Theresa May isn’t very ‘strong and stable’ when it comes to defending the Paris climate change agreement

Donald Trump has withdrawn the US from the Paris climate deal: AP
Donald Trump has withdrawn the US from the Paris climate deal: AP

While other world leaders have expressed forthright condemnation of this Trump move, the best Theresa May can manage is a half-hearted expression of “disappointment”.

So much for "strong leadership".

Mike Wright

If, as many reports suggest, Trump's withdrawal from the Paris accord will be harmful to American industry, perhaps a slowdown in production will do more to reduce CO2 emissions than reluctantly staying in.

Patrick Cosgrove

With his criminally irresponsible decision to renege on the Paris climate deal – flying in the teeth of both scientific evidence and world opinion – Trump has effectively declared war on the future of humanity.

While it certainly is “an international disgrace” that Donald Trump has pulled out of the Paris climate deal, we must remember that Theresa May helped clear the way by remaining steadfastly silent on the issue and even worse, recently trying to water down other EU climate policy behind the scenes. No wonder Merkel groups the UK with the US as “unreliable”. The Government is faithfully becoming the poodle of Donald Trump.

Stefan Wickham

Disagreement is good for democracy

Amber Rudd tried to claim that the "squabbling and discord of disagreement" apparent in the televised leaders' debate on Wednesday was an indication that any coalition after the election would be one of chaos.

But a cabinet that engages in lively discussion would surely be more democratic and preferable to one that meekly defers to an egotistical "strong leader".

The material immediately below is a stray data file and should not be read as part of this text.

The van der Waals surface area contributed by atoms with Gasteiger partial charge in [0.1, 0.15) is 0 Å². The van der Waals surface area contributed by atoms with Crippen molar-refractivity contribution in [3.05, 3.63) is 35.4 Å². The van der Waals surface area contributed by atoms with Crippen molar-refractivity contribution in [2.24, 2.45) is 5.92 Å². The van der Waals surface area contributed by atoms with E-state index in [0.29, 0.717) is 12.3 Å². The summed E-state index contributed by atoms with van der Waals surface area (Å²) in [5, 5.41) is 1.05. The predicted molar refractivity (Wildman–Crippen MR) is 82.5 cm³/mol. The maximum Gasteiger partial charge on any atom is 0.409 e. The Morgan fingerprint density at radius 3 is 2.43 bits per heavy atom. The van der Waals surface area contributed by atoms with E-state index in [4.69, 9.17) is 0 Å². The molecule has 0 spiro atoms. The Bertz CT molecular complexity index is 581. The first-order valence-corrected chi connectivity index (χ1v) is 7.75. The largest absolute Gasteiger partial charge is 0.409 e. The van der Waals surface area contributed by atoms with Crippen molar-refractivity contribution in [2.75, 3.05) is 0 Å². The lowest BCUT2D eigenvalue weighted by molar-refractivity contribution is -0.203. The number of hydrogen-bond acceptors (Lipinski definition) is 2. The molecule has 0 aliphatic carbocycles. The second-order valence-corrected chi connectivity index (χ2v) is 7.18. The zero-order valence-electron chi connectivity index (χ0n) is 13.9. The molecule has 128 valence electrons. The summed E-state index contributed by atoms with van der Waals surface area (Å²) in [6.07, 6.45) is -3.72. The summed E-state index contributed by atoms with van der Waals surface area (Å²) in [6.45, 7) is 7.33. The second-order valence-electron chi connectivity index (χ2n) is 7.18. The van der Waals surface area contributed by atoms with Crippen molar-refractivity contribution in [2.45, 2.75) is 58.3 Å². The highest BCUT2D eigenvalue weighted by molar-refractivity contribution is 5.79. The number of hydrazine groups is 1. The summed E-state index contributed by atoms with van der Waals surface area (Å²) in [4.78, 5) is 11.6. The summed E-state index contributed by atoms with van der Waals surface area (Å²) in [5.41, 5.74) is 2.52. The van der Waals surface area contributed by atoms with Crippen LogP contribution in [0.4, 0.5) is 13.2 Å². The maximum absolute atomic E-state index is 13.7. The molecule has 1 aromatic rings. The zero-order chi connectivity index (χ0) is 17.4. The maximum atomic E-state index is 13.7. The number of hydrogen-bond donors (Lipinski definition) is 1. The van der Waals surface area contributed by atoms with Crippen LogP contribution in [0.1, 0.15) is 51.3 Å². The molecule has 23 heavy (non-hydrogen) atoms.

Susan Alexander
South Gloucester

NHS asset sales

The same idea to sell off NHS assets (May backs plan to sell off underused NHS assets to property developers, 1 June) was proposed by the Government of the day in the 1990s after presentation to Parliament of the Ceri Davies report. I was one of only two external property professionals on the report team. After Parliament accepted the recommendations it proved impossible to get the NHS management to move forward and deal with suitable site disposals.

And why was this? Almost certainly because they had no incentive to take commercial risks and did not understand the process. So, irrespective of "privatisation" issues, let us hope that if the idea gets off the ground this time it is resourced with experts who know how to deal and have the required authority to do so.

Paul R Draper

Breaking manifesto promises should be punishable by law

With just days to go before the electorate decides on who will run the country, we have seen our politicians pledging everything from more jobs with higher wages, to better schools and hospitals, to friendly talented immigrants, to world peace. But we all know that once the new government is safely lodged in No 10, their assurances are usually reneged upon.

I have a suggestion that would end all this hocus-pocus. Instead of releasing their promises and policies in cosy TV and radio studios, the party leaders (and their cabinets) would be required to deliver their manifestos in a court of law under oath. This would then put them at the risk of committing perjury, which carries a seven-year maximum prison sentence should they turn out to be lies.

For the pledges they felt they couldn’t wholly deliver on, they would be free to declare these as mere “intentions”, which most of us would take with a pinch of salt. After all, we all have good intentions, don’t we?

By imposing accountability on our so-called leaders with the threat of porridge instead of perks, I feel sure they would think again when making their vows on how better off we’d all be under their management. It might even get more people out to vote.

As for the politicians who object to these rules, which most of them would, my response is: don’t make promises you can’t keep.

Peter Flynn